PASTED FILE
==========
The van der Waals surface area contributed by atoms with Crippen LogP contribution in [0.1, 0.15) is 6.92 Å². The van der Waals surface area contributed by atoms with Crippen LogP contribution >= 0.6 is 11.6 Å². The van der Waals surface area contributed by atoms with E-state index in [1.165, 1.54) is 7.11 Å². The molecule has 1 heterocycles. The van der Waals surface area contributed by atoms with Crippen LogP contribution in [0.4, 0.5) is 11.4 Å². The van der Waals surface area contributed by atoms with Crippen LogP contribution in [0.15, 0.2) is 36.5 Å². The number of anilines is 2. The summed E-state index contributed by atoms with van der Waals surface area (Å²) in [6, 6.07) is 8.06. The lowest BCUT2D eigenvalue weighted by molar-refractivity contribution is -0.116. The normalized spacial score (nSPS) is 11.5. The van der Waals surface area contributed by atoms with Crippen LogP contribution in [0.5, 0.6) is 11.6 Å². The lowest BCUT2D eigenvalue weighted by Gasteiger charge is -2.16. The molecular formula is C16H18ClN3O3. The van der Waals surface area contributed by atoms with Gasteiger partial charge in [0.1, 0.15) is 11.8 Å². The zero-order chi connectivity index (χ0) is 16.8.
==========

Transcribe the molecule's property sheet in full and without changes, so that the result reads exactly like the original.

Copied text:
The van der Waals surface area contributed by atoms with Crippen LogP contribution in [0.1, 0.15) is 6.92 Å². The van der Waals surface area contributed by atoms with Crippen LogP contribution >= 0.6 is 11.6 Å². The van der Waals surface area contributed by atoms with E-state index in [1.165, 1.54) is 7.11 Å². The molecule has 1 heterocycles. The van der Waals surface area contributed by atoms with Crippen LogP contribution in [0.4, 0.5) is 11.4 Å². The van der Waals surface area contributed by atoms with Crippen LogP contribution in [0.15, 0.2) is 36.5 Å². The number of anilines is 2. The summed E-state index contributed by atoms with van der Waals surface area (Å²) in [6, 6.07) is 8.06. The lowest BCUT2D eigenvalue weighted by molar-refractivity contribution is -0.116. The normalized spacial score (nSPS) is 11.5. The van der Waals surface area contributed by atoms with Crippen LogP contribution in [0.5, 0.6) is 11.6 Å². The lowest BCUT2D eigenvalue weighted by Gasteiger charge is -2.16. The molecular formula is C16H18ClN3O3. The van der Waals surface area contributed by atoms with Gasteiger partial charge in [0.1, 0.15) is 11.8 Å². The zero-order chi connectivity index (χ0) is 16.8.